In this “Brainjo Bite,” entitled “Can Music Save Your Brain,” Josh dives into the link between cognitive activity and brain tissue health and function.
“It’s clear that a cognitively active lifestyle is associated with a significant reduction in the risk of cognitive decline and dementia, but how? And are certain kinds of activities better than others?”
Random Trivia & Weird News
✍️ The longest word in English is the chemical composition of titin — the protein that makes our skeletal muscles springy and elastic.
It is the largest human protein, so it’s not too surprising that its chemical composition is horribly convoluted. I should note that it is kind of debatable whether this properly counts as a word, since it is a technical term that obviously did not emerge organically, it does not appear in any English dictionaries, and it hasn't even appeared in full in any publication.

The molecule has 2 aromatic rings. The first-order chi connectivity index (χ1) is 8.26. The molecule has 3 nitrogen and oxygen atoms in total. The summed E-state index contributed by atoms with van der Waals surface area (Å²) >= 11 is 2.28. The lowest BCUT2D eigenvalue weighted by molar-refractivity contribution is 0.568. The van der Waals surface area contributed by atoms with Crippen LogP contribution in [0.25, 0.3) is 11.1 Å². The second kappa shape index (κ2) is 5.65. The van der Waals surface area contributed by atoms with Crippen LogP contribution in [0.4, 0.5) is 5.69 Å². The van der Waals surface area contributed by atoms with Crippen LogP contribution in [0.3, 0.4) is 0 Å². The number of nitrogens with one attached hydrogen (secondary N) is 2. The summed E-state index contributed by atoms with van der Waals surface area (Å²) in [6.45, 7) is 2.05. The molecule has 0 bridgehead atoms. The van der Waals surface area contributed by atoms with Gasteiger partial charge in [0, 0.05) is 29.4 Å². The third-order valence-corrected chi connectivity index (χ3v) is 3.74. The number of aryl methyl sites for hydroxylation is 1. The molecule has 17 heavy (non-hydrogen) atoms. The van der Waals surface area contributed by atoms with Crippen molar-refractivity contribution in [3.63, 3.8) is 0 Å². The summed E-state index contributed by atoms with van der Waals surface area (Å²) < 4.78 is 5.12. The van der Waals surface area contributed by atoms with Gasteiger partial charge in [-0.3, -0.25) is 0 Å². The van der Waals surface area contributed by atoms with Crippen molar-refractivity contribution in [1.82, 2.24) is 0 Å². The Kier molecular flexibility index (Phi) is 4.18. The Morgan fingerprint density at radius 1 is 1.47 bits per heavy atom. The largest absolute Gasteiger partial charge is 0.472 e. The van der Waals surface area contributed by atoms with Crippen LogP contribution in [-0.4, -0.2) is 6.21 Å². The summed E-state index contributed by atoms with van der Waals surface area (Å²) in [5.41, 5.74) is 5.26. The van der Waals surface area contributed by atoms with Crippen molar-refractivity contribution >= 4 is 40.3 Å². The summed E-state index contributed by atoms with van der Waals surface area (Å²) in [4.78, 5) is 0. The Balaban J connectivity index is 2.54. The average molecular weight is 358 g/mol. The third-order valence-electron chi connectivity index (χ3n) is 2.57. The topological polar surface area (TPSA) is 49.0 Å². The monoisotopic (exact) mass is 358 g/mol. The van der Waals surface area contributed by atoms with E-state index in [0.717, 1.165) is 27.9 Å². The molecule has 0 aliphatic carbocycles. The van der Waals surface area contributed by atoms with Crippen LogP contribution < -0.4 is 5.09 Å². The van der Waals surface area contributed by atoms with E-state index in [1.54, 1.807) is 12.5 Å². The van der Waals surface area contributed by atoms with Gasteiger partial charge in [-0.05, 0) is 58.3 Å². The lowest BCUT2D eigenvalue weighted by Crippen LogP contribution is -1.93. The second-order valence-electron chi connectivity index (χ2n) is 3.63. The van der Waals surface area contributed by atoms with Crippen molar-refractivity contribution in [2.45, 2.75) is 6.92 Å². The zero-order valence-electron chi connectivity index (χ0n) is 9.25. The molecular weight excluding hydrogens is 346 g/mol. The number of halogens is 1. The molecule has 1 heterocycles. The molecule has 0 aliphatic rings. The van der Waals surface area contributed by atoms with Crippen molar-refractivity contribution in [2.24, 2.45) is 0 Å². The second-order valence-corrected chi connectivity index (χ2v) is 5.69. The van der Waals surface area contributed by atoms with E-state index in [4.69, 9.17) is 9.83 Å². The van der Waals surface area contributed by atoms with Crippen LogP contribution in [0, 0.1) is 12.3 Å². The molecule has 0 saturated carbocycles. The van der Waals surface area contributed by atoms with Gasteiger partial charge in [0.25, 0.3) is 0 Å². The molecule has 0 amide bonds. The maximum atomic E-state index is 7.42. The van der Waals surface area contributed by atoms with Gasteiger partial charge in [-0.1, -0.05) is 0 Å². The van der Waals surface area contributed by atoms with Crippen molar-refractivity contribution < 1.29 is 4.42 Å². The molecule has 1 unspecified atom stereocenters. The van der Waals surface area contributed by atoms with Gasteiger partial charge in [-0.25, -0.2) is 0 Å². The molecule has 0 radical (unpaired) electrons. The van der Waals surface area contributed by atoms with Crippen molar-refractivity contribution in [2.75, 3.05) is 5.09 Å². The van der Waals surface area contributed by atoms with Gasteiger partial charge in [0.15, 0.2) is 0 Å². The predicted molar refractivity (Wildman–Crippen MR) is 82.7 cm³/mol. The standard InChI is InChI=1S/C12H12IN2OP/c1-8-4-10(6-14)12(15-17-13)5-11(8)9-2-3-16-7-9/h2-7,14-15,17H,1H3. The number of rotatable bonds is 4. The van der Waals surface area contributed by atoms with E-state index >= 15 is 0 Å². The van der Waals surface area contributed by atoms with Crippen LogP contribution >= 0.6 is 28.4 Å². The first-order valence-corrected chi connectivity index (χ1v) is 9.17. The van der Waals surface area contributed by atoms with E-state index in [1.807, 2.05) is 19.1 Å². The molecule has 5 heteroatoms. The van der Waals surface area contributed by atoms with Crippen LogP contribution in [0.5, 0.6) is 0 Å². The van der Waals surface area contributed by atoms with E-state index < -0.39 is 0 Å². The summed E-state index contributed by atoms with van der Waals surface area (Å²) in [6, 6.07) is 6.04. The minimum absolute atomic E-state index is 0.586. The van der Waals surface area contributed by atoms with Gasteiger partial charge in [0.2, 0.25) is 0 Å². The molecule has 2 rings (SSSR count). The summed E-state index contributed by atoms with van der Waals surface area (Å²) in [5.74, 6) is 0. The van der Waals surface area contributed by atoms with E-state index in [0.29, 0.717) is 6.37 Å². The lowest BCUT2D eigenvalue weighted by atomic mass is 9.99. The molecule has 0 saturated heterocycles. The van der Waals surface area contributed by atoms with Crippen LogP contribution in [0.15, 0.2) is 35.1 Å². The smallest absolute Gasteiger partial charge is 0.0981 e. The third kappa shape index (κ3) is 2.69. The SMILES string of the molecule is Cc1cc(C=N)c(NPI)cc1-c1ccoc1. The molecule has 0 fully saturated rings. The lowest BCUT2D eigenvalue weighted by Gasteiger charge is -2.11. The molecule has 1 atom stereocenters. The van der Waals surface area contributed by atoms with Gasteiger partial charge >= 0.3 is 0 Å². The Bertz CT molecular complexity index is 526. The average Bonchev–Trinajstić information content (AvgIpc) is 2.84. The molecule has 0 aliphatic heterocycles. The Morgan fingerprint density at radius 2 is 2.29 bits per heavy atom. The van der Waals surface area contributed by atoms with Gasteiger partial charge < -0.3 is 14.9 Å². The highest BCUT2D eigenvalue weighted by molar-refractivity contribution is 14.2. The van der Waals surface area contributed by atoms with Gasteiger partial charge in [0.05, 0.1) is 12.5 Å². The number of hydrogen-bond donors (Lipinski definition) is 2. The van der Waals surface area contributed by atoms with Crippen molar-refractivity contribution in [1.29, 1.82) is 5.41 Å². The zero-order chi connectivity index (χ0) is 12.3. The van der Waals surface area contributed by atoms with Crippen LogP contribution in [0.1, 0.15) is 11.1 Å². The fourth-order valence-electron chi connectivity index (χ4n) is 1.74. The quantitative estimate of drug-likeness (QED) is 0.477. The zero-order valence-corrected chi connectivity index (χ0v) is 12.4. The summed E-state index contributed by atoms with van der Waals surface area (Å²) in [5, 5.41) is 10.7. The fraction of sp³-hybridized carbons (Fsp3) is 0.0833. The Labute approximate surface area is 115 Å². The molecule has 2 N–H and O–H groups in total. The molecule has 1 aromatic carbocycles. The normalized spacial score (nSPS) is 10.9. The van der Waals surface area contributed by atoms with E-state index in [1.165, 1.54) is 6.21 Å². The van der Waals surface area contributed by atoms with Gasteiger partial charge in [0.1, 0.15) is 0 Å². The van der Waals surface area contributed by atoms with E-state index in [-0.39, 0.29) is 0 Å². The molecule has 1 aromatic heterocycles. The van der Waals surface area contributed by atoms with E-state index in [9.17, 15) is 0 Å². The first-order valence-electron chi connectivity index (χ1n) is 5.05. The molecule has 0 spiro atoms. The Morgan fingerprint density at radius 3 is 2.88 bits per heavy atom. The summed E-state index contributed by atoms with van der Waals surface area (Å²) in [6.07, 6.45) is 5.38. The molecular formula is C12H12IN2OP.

For both your sake and mine, I will not actually insert the word in this newsletter, but you can see it here.
By the way, some guy on youtube, who must be a serious glutton for punishment, actually tried to pronounce the whole thing and the subsequent recording is nearly two hours long. 💀
Podcasts We Loved This Week
- Mohammed Alo: Debunking myths about cardiovascular disease. Via The Proof Podcast.
- Andrew Kliskey, Dominic McAfree, & Joshua Larsen: Beavers and oysters are helping restore lost ecosystems with their engineering skills. Via The Conversation Weekly.
Products We Are Enjoying
Dan has been using this product for a while and is a huge fan. It contains all of the essential minerals in reasonable doses, so you’re not likely to overdo it if you take this in conjunction with a balanced diet. Furthermore, Nordic Naturals is a highly legit brand that third-party tests all of their products, so you don’t have to worry about being scammed. Finally, they also make a version without iron, which is smart since most adults don’t really need more of that particular mineral.
humanOS Catalog Feature of the Week
This week, I’d like to highlight one of the lessons from our Daily Performance Program.
This lesson examines how components in foods, such as flavonoids, could both enhance cognitive performance and protect the brain from degenerative diseases. They may accomplish this in part by boosting growth factors like BDNF (we already saw that zinc appears to do this, which is pretty cool), but also by increasing blood flow to the brain.